Monday, April 23, 2007

A Protestant Blog?

I was checking out my sitemeter tonight and came across a link to the comment below on a website called Catholic Answers Forums. I would like to thank the poster for the epithet of "good", but am not quite sure how he came to conclude that The Continuum is a protestant blog. Perhaps he will see this post, and comment. It should generate some good discussion.

Re: Here is the typical Amercan, Protestant "blog"

You want to see some good Protestant blogs, although they may not grab a hold of the title? Take a look at these:
Protestant/Former Episcopal Church


poetreader said...

The only definition of 'Protestant' that has any relevance at all is "NOT ROMAN CATHOLIC". One is not surprised when RCs apply that label to us. They have been taught to. Rather than fighting over words ("I don't care what they call me, so long as they don't call me late to supper") lets hope they'll actually listen to what we actually say. We can teach the average RC a great deal about Catholicism. I know -- I do it all the time, and have been thanked by at least one RC priest for setting one of his own straight.


ACC Member said...

RCs think of us as "Protestant". Most Episcopalians I've ever met call themselves "Protestant". I'm sure there are some from the "spikier" Anglo-Catholic parishes who call themselves "catholic", but the average Episcopalian sees themselves as "Protestant." Until I joined the ACC, I always thought of Anglicans as "Protestant." Upon studying Anglican history with a better-informed viewpoint, one sees that traditional Anglicanism was truly catholic! Its a matter of educating, I think. Brian McKee, nO/C.G.S.

Anonymous said...

Agreed, that this Roman is using the term "Protestant" to signify "not Roman."

Those non-Roman catholics often use "Protestant" to mean "not-catholic" (note the small "c") or "discernibly Anabaptist or Zwinglian."

Relative to Rome, I am Protestant. Relative to Anabaptists and their heirs, I am catholic. I expect this is true of many others who read here.

The Lemonts said...

I have come across some Roman catholics who consider the Orthodox the first protestants and ditto for the Orthodox re: Roman Catholics. It is way easier for people to just label others and then say because they are "X" we hold a higher moral and theological ground.

Albion Land said...

I draw your attention to a thread at Reformed Catholicism, which responds to this one:

In it, Mr Johnson said: "What made me laugh was the fact that they were surprised to be called 'Protestant' by Roman Catholics. But in fact, Anglo-Catholics–no matter how close they feel to the theology of Rome–are Protestants and it is this fact that makes part of their position so untenable from a Reformation perspective."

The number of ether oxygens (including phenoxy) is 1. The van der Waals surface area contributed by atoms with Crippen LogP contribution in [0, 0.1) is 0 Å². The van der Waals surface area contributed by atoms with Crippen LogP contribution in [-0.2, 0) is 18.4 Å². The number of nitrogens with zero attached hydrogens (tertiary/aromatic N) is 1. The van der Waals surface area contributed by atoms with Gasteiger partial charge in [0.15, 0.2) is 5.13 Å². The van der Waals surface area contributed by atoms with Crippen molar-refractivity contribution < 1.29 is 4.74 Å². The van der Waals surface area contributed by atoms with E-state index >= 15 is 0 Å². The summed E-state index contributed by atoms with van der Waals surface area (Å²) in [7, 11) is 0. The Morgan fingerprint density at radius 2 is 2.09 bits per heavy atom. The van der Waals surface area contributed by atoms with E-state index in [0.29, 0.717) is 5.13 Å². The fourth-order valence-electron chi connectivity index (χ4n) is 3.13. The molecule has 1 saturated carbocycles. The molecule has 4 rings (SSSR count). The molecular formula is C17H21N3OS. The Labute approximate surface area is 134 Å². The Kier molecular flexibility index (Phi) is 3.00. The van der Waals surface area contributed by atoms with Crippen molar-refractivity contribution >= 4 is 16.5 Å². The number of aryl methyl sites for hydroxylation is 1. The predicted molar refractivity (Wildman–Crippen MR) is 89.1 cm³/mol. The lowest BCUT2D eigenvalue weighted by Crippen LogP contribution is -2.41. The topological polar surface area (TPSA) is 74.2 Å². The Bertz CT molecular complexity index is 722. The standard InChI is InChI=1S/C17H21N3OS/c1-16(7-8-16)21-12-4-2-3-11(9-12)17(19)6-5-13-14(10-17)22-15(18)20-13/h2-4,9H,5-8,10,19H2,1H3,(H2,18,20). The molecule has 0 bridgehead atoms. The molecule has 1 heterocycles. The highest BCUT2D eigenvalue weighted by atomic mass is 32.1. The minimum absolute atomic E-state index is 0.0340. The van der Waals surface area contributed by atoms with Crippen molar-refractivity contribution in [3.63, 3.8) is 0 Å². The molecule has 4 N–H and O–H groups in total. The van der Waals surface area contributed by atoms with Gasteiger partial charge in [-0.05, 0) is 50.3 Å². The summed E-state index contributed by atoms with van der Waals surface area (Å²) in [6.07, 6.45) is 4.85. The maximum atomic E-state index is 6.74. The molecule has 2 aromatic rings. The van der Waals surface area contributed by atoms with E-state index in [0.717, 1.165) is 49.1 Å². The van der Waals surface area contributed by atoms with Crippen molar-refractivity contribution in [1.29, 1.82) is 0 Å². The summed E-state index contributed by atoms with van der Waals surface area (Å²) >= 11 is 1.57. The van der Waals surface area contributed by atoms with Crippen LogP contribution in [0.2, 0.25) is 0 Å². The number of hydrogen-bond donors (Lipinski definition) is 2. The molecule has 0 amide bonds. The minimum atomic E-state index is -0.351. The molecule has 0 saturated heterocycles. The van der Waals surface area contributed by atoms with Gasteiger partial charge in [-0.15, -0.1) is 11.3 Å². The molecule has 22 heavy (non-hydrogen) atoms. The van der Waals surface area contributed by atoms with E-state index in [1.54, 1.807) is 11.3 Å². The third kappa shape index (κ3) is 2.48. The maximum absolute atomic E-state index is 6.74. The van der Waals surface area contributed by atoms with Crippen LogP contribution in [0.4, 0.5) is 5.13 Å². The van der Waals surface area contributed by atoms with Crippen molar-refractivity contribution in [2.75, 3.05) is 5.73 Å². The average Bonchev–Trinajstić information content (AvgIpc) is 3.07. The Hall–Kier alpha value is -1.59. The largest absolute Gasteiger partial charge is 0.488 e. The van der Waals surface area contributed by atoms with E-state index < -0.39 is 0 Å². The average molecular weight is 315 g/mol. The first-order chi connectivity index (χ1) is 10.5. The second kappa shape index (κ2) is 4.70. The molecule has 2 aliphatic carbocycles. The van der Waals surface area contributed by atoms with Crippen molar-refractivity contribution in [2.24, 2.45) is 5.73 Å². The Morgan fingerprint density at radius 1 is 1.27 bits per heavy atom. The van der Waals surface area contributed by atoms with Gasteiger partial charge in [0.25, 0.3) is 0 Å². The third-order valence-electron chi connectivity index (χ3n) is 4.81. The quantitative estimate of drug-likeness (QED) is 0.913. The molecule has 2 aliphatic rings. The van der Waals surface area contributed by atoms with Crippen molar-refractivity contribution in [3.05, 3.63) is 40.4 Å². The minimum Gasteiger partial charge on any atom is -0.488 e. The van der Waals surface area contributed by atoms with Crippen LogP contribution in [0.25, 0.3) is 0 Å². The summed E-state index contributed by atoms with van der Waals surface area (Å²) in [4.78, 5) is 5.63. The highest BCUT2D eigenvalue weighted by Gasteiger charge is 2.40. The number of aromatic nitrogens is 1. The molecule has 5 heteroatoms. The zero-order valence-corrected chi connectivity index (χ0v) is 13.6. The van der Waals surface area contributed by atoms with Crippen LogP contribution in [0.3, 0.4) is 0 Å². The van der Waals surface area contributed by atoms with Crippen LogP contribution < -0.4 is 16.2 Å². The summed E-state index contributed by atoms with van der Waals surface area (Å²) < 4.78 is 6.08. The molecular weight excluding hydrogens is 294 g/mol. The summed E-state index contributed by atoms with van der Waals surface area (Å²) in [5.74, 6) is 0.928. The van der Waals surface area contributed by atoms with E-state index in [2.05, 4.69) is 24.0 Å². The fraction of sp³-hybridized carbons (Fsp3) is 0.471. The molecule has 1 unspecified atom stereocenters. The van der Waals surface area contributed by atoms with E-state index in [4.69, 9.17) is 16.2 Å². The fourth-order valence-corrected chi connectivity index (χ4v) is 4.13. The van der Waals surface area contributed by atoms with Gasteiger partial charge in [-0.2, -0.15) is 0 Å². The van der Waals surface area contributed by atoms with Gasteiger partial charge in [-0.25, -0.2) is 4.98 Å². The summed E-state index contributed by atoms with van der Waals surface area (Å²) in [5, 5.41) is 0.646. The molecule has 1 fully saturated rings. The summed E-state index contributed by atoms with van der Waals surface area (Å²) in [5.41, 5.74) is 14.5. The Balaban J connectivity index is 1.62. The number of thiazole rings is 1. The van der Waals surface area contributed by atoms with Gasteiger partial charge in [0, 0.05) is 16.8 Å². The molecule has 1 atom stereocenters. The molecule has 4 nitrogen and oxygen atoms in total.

Mr Johnson missed the point. I would not be at all surprised to be called protestant by a Roman Catholic. That is the label commonly used for all Western Christians and, by some of the more bloody minded, even of Eastern Christians.

But a careful reading of the original post would seem to suggest that the poster was describing himself as a protestant and former Episcopalian. It was his thoughts I was curious about.

Mr Johnson is also missing the boat when he apparently sets up Rome as the sole yardstick by which Anglo-Catholics are to be measured, at least those Anglo-Catholics in the continuing movement who adhere to the Affirmation of St Louis. We hold as our standard the undivided church.

ACC Member said...

Albion made a great point. Along those lines, it just wouldn't do for Rome to admit that we followed the faith of the undivided church (as expressed in the AFfirmation of St. Louis). To do so, would, in effect, be an admission that they have departed from the true faith of the undivided church in one direction, the same way the Protestants departed from the faith of the undivided church in the other direction. Brian McKee, nO/C.G.S.

Albion Land said...

Thanks, Brian. Tell it to the bishop. :)

ACC Member said...

I'll encourage him to read the Continuum! Brian, nO/C.G.S.

Albion Land said...

I already have. He says he never reads 'em; doesn't trust journalists. :<

Anonymous said...

Wasn't the word "Protestant" originally a reference to those in Western Europe who opposed the teaching that the Pope had universal authority in doctrine?

AFAIK, the only thing that "Protestants" univerally agree upon is that the Bishop of Rome is not THE Vicar of Christ. Its unfortunate, but I can't help the fact that Roman Catholics and RC apologists, who, out of ignorance or polemics, consider everyone in the West not in communion with them to be "Protestants", with all the baggage that word has come to possess (20,000 different churches, etc.)

Ken (couldn't get my account to open)

Fr. Robert Hart said...

Western non-papal = Protestant. However, with such a minimal definition, it is never a useful word. Really, it ought never to be used except in plural form.

Fr. Robert Hart said...

Since I am not a nice guy, and have my fill of some of the Reformed Catholicism bloggers, I left the sort of comment that is bound to be taken with unintended offense.

"I learned two weeks ago that the keepers of [the Reformed Catholicism] blog tend not to pay any real attention to what we say, because it simply does not fit into their prejudices and narrowly defined paradigms. A valid question was raised about the usage and definition of a word so widely applicable as to mean everything from anything to nothing.

"But, you can laugh since Albion’s real point went right over your head."

Anonymous said...

I wouldn't take the self-righteous scoffing of the ReformedCatholicism crowd too seriously. The level of rancor, pettiness, spite and general uncharitableness of that blog is almost always well above sea-level. Even the well-meaning posts over there often devolve into electronic shouting matches, wherein each blogger tries to out-smart the other with references to a seemingly endless number of extant post-Barthian theologians and seminary texts. Arguments for the initiated, and woe to him who disagrees. The high level of Christian charity exhibited at that site was in full array the other day when someone decided to deride the websites of the continuing Anglican churches. Most edifying.